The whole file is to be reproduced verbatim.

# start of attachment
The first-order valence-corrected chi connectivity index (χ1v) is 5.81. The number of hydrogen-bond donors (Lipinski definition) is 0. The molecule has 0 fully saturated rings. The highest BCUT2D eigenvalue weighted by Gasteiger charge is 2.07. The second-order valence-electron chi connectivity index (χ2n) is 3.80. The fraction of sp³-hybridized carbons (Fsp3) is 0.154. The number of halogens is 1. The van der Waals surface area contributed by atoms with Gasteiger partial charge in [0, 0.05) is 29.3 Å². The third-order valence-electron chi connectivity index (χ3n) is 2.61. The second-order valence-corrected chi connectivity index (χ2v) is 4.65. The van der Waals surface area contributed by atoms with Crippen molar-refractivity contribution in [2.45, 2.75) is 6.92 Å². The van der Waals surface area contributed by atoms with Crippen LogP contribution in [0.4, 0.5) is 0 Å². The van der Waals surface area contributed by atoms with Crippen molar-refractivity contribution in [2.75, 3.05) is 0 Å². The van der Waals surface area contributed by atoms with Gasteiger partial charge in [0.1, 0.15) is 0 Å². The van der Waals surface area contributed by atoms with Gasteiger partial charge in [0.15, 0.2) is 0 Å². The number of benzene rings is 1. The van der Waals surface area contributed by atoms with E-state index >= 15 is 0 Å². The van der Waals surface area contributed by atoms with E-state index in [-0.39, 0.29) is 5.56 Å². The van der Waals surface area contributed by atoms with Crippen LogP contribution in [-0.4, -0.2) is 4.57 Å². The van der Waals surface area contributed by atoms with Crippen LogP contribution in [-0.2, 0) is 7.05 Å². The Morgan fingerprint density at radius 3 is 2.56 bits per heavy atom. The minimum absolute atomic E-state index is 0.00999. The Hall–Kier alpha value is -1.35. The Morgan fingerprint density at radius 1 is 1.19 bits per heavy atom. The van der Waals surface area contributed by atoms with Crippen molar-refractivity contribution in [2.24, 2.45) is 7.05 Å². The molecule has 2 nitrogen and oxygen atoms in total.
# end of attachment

The first-order valence-corrected chi connectivity index (χ1v) is 5.81. The number of hydrogen-bond donors (Lipinski definition) is 0. The molecule has 0 fully saturated rings. The highest BCUT2D eigenvalue weighted by Gasteiger charge is 2.07. The second-order valence-electron chi connectivity index (χ2n) is 3.80. The fraction of sp³-hybridized carbons (Fsp3) is 0.154. The number of halogens is 1. The van der Waals surface area contributed by atoms with Gasteiger partial charge in [0, 0.05) is 29.3 Å². The third-order valence-electron chi connectivity index (χ3n) is 2.61. The second-order valence-corrected chi connectivity index (χ2v) is 4.65. The van der Waals surface area contributed by atoms with Crippen molar-refractivity contribution in [2.45, 2.75) is 6.92 Å². The van der Waals surface area contributed by atoms with Crippen LogP contribution in [0.4, 0.5) is 0 Å². The van der Waals surface area contributed by atoms with Crippen molar-refractivity contribution in [2.75, 3.05) is 0 Å². The van der Waals surface area contributed by atoms with Gasteiger partial charge in [0.1, 0.15) is 0 Å². The van der Waals surface area contributed by atoms with Gasteiger partial charge in [0.15, 0.2) is 0 Å². The number of benzene rings is 1. The van der Waals surface area contributed by atoms with E-state index >= 15 is 0 Å². The van der Waals surface area contributed by atoms with E-state index in [-0.39, 0.29) is 5.56 Å². The van der Waals surface area contributed by atoms with Crippen LogP contribution in [-0.4, -0.2) is 4.57 Å². The van der Waals surface area contributed by atoms with Crippen LogP contribution in [-0.2, 0) is 7.05 Å². The Morgan fingerprint density at radius 3 is 2.56 bits per heavy atom. The minimum absolute atomic E-state index is 0.00999. The Hall–Kier alpha value is -1.35. The Morgan fingerprint density at radius 1 is 1.19 bits per heavy atom. The van der Waals surface area contributed by atoms with Crippen molar-refractivity contribution in [2.24, 2.45) is 7.05 Å². The molecule has 2 nitrogen and oxygen atoms in total.